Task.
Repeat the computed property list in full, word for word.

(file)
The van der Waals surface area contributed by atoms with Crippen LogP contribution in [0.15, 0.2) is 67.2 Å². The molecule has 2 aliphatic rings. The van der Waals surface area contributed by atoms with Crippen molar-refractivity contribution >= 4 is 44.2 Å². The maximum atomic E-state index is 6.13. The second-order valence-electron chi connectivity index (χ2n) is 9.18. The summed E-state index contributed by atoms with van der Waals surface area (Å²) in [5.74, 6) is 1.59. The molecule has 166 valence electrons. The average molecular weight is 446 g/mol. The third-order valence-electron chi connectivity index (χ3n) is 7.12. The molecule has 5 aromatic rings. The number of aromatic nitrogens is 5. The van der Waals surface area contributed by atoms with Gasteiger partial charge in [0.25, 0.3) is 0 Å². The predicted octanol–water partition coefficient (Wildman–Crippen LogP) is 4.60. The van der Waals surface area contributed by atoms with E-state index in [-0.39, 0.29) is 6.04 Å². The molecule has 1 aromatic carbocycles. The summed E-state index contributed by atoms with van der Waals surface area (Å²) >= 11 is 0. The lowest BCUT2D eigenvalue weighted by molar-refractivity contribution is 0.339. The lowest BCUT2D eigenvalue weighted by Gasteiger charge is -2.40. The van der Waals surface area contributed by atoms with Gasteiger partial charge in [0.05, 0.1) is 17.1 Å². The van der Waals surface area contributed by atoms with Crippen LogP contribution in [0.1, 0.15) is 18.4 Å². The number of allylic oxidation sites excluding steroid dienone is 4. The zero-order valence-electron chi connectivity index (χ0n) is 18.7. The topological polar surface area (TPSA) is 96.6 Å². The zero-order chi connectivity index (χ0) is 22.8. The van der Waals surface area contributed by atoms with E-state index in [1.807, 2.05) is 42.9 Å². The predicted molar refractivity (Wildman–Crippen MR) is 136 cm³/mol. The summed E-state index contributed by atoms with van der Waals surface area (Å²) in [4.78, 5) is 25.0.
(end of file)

The van der Waals surface area contributed by atoms with Crippen LogP contribution in [0.15, 0.2) is 67.2 Å². The molecule has 2 aliphatic rings. The van der Waals surface area contributed by atoms with Crippen molar-refractivity contribution >= 4 is 44.2 Å². The maximum atomic E-state index is 6.13. The second-order valence-electron chi connectivity index (χ2n) is 9.18. The summed E-state index contributed by atoms with van der Waals surface area (Å²) in [5.74, 6) is 1.59. The molecule has 166 valence electrons. The average molecular weight is 446 g/mol. The third-order valence-electron chi connectivity index (χ3n) is 7.12. The molecule has 5 aromatic rings. The number of aromatic nitrogens is 5. The van der Waals surface area contributed by atoms with Gasteiger partial charge in [0.25, 0.3) is 0 Å². The predicted octanol–water partition coefficient (Wildman–Crippen LogP) is 4.60. The van der Waals surface area contributed by atoms with E-state index in [-0.39, 0.29) is 6.04 Å². The molecule has 1 aromatic carbocycles. The summed E-state index contributed by atoms with van der Waals surface area (Å²) >= 11 is 0. The lowest BCUT2D eigenvalue weighted by molar-refractivity contribution is 0.339. The lowest BCUT2D eigenvalue weighted by Gasteiger charge is -2.40. The van der Waals surface area contributed by atoms with Gasteiger partial charge in [0.05, 0.1) is 17.1 Å². The van der Waals surface area contributed by atoms with Crippen LogP contribution in [0.1, 0.15) is 18.4 Å². The number of allylic oxidation sites excluding steroid dienone is 4. The zero-order valence-electron chi connectivity index (χ0n) is 18.7. The topological polar surface area (TPSA) is 96.6 Å². The zero-order chi connectivity index (χ0) is 22.8. The van der Waals surface area contributed by atoms with E-state index in [1.807, 2.05) is 42.9 Å². The predicted molar refractivity (Wildman–Crippen MR) is 136 cm³/mol. The summed E-state index contributed by atoms with van der Waals surface area (Å²) in [4.78, 5) is 25.0.